Over the next couple of months, those of us steeped in all things defense will be very busy developing insights and implications once PB13 comes out in early February. The best we can do until then is speculate on the long-term US defense strategy based on what we hear and read from key government and military leaders.
What we do know, and what has been stated by President Obama himself, is that there will be a large and substantial drawdown of US military forces across the board. Historically, each of the four services has shared the burden of reduced budgets. This time around, however, we should expect to see the Army bear the lion’s share. Since 2001 funding for the Army rose much more than that of the other services, due primarily to OCO (Overseas Contingency Operations) funding that supported the wars in Iraq and Afghanistan. With the end of the Iraq war and with operations winding down in Afghanistan, OCO funding will continue to decrease. So, too, will the Army’s budget in a rather disproportionate rate vis-à-vis the Air Force or the Navy.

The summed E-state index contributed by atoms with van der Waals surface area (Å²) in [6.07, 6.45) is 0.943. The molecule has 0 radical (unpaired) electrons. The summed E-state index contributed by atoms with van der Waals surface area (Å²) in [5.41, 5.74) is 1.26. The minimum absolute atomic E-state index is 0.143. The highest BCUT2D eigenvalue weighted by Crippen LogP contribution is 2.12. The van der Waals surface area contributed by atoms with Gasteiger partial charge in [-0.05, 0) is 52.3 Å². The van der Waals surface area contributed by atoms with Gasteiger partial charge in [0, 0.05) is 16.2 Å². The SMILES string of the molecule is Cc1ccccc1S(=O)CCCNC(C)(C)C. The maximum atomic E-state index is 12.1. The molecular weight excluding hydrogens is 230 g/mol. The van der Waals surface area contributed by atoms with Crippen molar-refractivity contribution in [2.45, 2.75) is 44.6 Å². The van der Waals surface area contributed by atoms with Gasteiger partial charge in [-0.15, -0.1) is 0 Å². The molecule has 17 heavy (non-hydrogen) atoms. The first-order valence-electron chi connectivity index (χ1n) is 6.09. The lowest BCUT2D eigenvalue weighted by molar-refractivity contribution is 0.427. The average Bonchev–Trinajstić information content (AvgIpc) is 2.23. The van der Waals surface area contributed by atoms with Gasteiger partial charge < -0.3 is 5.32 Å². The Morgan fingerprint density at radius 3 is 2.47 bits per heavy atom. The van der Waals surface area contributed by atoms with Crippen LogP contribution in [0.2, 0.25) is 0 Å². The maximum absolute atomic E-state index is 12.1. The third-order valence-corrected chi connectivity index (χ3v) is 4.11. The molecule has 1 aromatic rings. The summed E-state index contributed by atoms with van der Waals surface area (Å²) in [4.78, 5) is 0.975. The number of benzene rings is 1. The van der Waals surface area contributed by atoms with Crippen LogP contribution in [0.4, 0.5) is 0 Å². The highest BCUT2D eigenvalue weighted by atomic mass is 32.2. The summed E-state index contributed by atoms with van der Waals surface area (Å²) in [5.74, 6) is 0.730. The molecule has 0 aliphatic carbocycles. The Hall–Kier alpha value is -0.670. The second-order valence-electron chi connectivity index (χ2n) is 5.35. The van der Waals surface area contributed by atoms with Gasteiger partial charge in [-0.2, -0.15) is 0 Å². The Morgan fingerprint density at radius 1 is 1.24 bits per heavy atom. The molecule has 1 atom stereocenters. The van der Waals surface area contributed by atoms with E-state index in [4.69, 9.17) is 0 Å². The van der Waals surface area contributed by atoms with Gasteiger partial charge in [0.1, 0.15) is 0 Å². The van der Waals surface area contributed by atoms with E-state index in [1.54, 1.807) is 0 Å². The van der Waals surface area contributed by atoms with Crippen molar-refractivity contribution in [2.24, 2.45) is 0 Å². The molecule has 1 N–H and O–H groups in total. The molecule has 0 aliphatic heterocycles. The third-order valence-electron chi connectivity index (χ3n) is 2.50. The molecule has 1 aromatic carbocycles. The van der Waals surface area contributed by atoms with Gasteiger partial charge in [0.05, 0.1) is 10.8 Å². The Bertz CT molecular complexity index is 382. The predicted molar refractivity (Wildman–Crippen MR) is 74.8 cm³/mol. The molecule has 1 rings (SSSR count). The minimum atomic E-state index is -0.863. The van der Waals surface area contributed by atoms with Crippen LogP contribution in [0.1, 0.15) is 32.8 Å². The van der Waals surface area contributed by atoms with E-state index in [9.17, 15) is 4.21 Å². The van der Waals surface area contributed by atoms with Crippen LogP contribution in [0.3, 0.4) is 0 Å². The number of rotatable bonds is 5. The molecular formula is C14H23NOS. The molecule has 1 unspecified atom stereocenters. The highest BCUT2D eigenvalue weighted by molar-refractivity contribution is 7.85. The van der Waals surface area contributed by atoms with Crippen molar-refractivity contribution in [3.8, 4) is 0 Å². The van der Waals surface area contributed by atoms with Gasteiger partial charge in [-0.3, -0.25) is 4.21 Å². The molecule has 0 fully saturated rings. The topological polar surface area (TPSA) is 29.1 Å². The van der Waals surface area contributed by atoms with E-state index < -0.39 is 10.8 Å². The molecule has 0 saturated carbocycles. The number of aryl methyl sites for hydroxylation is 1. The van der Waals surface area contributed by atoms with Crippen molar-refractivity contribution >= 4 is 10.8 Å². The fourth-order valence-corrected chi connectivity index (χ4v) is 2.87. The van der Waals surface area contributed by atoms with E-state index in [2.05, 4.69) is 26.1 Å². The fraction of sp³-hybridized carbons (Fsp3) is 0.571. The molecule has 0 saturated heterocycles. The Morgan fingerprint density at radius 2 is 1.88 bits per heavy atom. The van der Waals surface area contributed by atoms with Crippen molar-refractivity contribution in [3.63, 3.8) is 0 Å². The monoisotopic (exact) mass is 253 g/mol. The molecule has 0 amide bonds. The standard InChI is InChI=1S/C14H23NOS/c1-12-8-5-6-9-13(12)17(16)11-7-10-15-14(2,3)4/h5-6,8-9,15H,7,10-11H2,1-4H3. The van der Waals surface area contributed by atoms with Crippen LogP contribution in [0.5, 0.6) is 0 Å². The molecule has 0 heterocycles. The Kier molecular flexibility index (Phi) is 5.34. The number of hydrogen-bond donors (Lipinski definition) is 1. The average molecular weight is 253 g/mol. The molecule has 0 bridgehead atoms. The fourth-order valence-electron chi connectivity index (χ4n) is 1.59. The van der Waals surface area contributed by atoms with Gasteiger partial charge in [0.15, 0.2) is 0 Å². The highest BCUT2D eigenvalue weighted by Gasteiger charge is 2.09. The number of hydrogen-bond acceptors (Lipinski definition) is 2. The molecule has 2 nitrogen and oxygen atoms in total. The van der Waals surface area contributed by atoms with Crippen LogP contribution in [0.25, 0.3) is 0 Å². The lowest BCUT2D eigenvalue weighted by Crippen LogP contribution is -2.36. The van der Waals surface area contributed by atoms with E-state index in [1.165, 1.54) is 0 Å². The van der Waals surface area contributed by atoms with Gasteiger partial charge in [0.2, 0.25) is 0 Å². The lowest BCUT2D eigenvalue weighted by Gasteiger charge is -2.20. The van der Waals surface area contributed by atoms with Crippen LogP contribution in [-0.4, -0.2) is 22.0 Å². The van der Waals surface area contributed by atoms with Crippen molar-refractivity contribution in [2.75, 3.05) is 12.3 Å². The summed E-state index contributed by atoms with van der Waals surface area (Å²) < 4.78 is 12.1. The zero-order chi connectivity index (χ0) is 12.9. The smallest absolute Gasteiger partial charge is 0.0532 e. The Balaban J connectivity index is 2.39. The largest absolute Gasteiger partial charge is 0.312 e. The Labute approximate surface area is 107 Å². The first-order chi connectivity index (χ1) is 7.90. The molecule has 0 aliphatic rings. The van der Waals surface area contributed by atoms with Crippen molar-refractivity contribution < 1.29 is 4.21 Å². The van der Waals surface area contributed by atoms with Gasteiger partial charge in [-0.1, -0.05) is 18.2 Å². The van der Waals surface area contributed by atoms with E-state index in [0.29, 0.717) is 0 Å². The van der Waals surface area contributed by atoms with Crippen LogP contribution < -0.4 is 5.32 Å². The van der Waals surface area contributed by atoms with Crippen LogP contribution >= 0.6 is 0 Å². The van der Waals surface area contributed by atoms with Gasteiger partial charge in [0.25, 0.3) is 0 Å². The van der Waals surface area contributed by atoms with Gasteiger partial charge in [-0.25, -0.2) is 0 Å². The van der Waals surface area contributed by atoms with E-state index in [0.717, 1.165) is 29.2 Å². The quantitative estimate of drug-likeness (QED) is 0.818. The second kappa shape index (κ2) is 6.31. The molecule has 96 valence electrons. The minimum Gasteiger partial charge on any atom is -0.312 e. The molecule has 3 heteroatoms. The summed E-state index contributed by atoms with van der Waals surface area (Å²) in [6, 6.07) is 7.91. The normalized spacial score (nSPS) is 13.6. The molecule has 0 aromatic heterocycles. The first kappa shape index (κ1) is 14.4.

What does this mean for UAVs, you might ask? With a strategic shift from Europe to threats in Asia-Pacific and the Middle East, the Air Force and the Navy become much more critical over the next 10-20 years. One program in particular, LRS (Long Range Strike), has been singled out as a “must have” for the Air Force in order to conduct campaigns in anti-access environments such as China, Iran and North Korea.
LRS is still very much on the drawing boards, but even now the defense industry is working with Air Force leadership to help develop program definition and ensure technology roadmaps are consistent with military needs (see this Boeing concept of LRS). More than likely, LRS will be a “family” of platforms that operate together and have integrated sensors, communications, etc. UAVs will be a key part of this family. In fact, many believe the actual LRS platform (or a derivative of one) will be optionally-manned. It makes perfect sense when one considers the vast ranges and loiter times necessary for future conflicts in the Asia-Pacific region.
Much more speculation to come, but one thing is for sure – UAVs will continue to be an essential part of any military budget conversation.